What I'm left with is a fabulously feel-good glow whenever I watch this, and so wish I was there among these sparkling characters and a place in time when, briefly, anything went, and I don't even like disco! But I love good movies, and whether disco died or not, this deserves to endure forever, and not just for being Beckinsale's best ever piece, though I do highly recommend 'Laurel Canyon' too. Given an unfairly small release by Image Entertainment in 1998, despite unique and deserved critical acclaim, it fell out of print around ten years later, commanding high prices online, though it only had its trailer in the way of an extra, but has now been given a release on the esteemed Criterion Collection, restored to Whitman's approval, with a fair few extras, and an arty new cover ('Metropolitan' received this treatment a few years earlier), but it is sadly very pricey, yetI pray for its swift descent, as I'd really want this far better package, but until then "this will survive". For disco lovers, the soundtrack is easier to find than the film, a total injustice I just won't boogie with.
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4.0 out of 5 stars Put those claws back in Ms Beckinsale!, 22 Oct 2014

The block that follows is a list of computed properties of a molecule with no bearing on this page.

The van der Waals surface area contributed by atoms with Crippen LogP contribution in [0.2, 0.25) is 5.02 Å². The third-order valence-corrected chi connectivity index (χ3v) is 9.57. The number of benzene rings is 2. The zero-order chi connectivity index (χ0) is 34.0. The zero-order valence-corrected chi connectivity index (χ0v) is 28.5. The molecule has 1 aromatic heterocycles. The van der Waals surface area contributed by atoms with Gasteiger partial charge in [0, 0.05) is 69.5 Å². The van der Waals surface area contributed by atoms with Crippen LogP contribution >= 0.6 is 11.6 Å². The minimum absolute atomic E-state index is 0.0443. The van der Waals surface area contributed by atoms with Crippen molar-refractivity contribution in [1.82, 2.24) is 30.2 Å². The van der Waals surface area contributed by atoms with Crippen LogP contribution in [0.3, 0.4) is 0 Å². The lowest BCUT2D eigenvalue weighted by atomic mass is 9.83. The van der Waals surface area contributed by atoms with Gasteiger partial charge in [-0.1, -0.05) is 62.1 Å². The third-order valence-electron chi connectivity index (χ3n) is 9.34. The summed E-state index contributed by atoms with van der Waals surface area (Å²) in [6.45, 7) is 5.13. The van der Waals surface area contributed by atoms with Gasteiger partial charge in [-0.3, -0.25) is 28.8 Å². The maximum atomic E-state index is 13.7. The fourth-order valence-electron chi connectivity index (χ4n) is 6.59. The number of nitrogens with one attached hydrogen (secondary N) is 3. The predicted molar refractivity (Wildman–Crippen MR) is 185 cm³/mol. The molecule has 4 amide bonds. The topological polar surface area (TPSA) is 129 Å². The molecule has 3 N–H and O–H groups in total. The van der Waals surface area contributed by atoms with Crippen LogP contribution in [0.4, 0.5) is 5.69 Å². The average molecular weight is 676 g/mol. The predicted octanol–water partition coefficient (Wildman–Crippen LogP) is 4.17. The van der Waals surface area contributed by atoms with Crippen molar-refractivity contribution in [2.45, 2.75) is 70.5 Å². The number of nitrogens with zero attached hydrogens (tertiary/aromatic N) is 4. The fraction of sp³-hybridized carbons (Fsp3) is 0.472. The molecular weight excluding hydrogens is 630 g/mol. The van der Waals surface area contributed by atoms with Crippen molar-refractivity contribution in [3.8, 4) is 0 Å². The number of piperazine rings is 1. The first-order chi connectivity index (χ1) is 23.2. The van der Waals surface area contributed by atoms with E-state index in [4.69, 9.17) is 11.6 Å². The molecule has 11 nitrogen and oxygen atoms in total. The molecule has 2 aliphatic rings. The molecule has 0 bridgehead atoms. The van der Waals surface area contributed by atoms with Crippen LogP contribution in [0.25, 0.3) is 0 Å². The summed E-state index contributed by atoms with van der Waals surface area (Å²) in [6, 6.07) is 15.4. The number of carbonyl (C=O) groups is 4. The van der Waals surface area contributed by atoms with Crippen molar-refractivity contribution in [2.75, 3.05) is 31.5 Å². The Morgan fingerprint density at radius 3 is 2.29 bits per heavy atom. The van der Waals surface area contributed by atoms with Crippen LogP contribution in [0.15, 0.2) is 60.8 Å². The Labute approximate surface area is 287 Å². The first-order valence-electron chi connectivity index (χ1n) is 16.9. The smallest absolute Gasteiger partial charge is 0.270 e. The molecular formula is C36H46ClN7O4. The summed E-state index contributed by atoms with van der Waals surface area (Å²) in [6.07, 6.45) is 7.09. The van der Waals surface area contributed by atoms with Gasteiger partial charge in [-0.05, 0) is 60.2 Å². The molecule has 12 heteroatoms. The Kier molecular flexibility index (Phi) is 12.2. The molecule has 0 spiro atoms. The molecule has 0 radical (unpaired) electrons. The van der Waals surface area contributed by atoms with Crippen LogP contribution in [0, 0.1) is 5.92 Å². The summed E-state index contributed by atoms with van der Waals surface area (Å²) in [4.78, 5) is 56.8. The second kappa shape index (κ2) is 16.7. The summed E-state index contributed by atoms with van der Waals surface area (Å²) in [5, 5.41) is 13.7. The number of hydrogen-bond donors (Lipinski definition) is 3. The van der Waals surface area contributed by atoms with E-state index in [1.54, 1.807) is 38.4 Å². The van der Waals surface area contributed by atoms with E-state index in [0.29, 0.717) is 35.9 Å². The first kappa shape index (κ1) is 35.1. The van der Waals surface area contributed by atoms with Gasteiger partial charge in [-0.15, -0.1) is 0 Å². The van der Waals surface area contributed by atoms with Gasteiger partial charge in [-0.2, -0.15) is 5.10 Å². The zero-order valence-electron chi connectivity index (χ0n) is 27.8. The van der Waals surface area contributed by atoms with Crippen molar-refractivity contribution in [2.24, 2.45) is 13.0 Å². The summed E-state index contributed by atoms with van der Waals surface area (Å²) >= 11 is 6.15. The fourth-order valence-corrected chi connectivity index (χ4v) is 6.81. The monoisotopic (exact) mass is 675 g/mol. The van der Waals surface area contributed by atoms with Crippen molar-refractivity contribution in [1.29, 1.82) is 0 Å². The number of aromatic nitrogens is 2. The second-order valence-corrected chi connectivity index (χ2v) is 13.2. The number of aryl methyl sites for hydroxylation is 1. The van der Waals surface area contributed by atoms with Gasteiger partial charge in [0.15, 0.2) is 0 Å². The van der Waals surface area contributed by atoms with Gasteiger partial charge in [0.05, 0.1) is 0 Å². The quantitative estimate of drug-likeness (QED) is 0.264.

This review is from: Last Days of Disco (DVD)
Wow for such a sweet face that tongue is pretty well sharpened! This script is well crafted with lashings of unlikable characters and dry humour that just goes on and on. You may find yourself quoting it after watching but beware – you’re likely to loose your nice friends when you do.

The 70’s/ 80’s disco backdrop is just fabulous. The soundtrack surely would take up at least 3 discs. Plus the extra’s costumes are sensational, there’s always plenty to watch out for behind the main action. There is some cringeworthy dancing on display and how many of us will realize all over again that making a habit of looking moody in a nightclub is less mysterious and more annoying…
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5.0 out of 5 stars The last days of disco, 13 Mar 2014
This review is from: Last Days of Disco (DVD)
This is one brilliant film, very underrated in my opinion very good music sound track for the era very good movie
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3.0 out of 5 stars Dutch cover, 31 Jan 2014
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This review is from: Last Days of Disco (DVD)
The DVD plays fine but the text on the case is all in Dutch which I wasn't made aware of before purchasing. As this was bought as a gift I found it embarrassing to pass on.
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2 of 3 people found the following review helpful